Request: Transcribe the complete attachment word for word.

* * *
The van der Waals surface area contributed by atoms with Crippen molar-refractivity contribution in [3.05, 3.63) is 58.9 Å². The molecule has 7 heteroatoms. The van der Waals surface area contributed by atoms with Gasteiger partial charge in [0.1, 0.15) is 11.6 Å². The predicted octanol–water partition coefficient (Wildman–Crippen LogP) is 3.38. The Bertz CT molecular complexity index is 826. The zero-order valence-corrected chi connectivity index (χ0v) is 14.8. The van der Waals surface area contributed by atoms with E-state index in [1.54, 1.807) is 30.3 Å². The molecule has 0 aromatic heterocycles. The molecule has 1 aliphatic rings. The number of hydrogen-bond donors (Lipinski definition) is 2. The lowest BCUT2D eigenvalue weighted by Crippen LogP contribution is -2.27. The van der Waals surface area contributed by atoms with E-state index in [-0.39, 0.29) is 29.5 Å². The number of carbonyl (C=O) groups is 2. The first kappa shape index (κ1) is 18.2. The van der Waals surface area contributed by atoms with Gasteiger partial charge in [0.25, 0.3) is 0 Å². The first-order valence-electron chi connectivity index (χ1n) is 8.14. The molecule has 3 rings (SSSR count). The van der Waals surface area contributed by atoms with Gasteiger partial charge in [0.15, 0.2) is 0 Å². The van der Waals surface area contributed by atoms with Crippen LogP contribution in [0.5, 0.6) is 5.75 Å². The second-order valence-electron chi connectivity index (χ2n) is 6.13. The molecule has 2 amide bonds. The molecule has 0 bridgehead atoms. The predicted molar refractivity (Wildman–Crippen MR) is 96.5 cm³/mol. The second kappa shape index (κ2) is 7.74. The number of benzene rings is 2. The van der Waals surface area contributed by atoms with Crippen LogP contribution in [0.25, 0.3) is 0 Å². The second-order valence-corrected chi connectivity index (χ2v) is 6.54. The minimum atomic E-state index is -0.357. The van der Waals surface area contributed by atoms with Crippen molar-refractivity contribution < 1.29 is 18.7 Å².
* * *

The van der Waals surface area contributed by atoms with Crippen molar-refractivity contribution in [3.05, 3.63) is 58.9 Å². The molecule has 7 heteroatoms. The van der Waals surface area contributed by atoms with Gasteiger partial charge in [0.1, 0.15) is 11.6 Å². The predicted octanol–water partition coefficient (Wildman–Crippen LogP) is 3.38. The Bertz CT molecular complexity index is 826. The zero-order valence-corrected chi connectivity index (χ0v) is 14.8. The van der Waals surface area contributed by atoms with E-state index in [1.54, 1.807) is 30.3 Å². The molecule has 0 aromatic heterocycles. The molecule has 1 aliphatic rings. The number of hydrogen-bond donors (Lipinski definition) is 2. The lowest BCUT2D eigenvalue weighted by Crippen LogP contribution is -2.27. The van der Waals surface area contributed by atoms with E-state index in [-0.39, 0.29) is 29.5 Å². The number of carbonyl (C=O) groups is 2. The first kappa shape index (κ1) is 18.2. The van der Waals surface area contributed by atoms with Gasteiger partial charge in [0.25, 0.3) is 0 Å². The first-order valence-electron chi connectivity index (χ1n) is 8.14. The molecule has 3 rings (SSSR count). The van der Waals surface area contributed by atoms with Gasteiger partial charge in [0.15, 0.2) is 0 Å². The van der Waals surface area contributed by atoms with Crippen LogP contribution in [0.5, 0.6) is 5.75 Å². The second-order valence-electron chi connectivity index (χ2n) is 6.13. The molecule has 2 amide bonds. The molecule has 0 bridgehead atoms. The predicted molar refractivity (Wildman–Crippen MR) is 96.5 cm³/mol. The second kappa shape index (κ2) is 7.74. The number of benzene rings is 2. The van der Waals surface area contributed by atoms with Crippen LogP contribution in [0.25, 0.3) is 0 Å². The second-order valence-corrected chi connectivity index (χ2v) is 6.54. The minimum atomic E-state index is -0.357. The van der Waals surface area contributed by atoms with Crippen molar-refractivity contribution < 1.29 is 18.7 Å².